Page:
A 0.5% increase in revenue might sound miniscule, however when it is based on revenues of over 50 billion dollars it adds up quickly and significantly. For Sears this would equate to a 250 million dollar increase in revenues a year! This revenue increase does not require investments into advertising, new facilities, or improved operations, only an investment into the satisfaction and happiness of employees.

There are also cost savings that can be attributed to improved levels of employee satisfaction. It should come as no surprise that happy employees stay in their jobs longer than unhappy employees. By focusing on increasing employee satisfaction Sears was able to concurrently increase revenues and reduce the costs associated with employee turnover. Sears was also able to determine that employees with greater levels of satisfaction and a favorable attitude towards the company were more likely to speak positively about the company and recommend shopping there to friends and family members. By increasing employee satisfaction Sears was able to generate free word of mouth advertising spread by its employees, thus in a way reducing the reliance on paid advertising to generate revenue. Sears realized the importance of its employees and their levels of satisfaction and made it a corporate goal to increase levels of employee satisfaction throughout the company.

Sears feels that employee satisfaction levels are so important to the company's health and vitality that it treats attitude and satisfaction numbers the same as "hard" financial numbers. Sears is so committed to these numbers that it has them audited by an accounting team to ensure validity and reliability just as it does with all of its internal financial measures.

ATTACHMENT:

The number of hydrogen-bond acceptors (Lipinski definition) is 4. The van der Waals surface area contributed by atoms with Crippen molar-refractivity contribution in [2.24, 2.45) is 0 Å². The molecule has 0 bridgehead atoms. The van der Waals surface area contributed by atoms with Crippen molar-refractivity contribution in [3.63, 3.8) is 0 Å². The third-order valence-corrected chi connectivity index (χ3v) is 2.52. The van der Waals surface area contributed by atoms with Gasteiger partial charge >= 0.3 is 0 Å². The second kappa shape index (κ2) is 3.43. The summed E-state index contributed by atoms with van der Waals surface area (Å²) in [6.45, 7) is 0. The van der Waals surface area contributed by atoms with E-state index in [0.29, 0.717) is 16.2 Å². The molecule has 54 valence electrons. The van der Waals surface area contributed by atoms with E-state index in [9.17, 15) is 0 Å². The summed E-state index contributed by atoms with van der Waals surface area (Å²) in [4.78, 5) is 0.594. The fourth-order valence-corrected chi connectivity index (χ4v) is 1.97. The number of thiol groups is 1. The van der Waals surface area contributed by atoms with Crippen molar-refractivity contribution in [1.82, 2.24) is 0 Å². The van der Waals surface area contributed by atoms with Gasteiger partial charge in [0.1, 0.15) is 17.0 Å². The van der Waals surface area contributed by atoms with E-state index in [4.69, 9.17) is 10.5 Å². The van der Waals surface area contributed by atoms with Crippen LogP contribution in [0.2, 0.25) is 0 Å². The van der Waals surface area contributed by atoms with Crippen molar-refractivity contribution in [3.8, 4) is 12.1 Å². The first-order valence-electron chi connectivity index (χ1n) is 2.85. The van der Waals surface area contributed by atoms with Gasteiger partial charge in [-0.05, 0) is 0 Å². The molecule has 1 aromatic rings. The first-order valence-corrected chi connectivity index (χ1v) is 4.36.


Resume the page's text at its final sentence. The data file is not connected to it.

For Sears its turnaround did not take place overnight. It took several years of hard work and dedication from managers and employees at all levels. Improving levels of employee satisfaction was not the sole contributing factor to Sears' remarkable turnaround. However it is fair to assume that without the focus on the employee as a base to better focus on the customer the turnaround at Sears would not have been as quick or amazing as it was.

As business leaders we should all pay careful attention to the approach that Sears took to improving its bottom line. The urge to drastically cut costs through outsourcing, layoffs, reducing benefits, and streamlining operations might well be overly complex solutions to a relatively simple problem. In lieu of cost cutting initiatives to preserve profit margins, a customer focused approach might be a better solution. As we can learn from Sears focusing on the customer ultimately begins by focusing on the employees who serve the customer. Give it a shot, your employees, your customers, and ultimately your shareholders will thank you for it!

For more information about Sears' remarkable turnaround in the 1990s check out the cover story of the January/February 1998 issue of The Harvard Business Review.

About the Author

Chris Young is founder of The Rainmaker Group of Bismarck, ND. Young and his team specialize in the selection and development of human capital in organization of all sizes. Give Chris a shout today and start maximizing possiblity in your organization!


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Article Published/Sorted/Amended on Scopulus 2007-03-28 19:32:12 in Employee Articles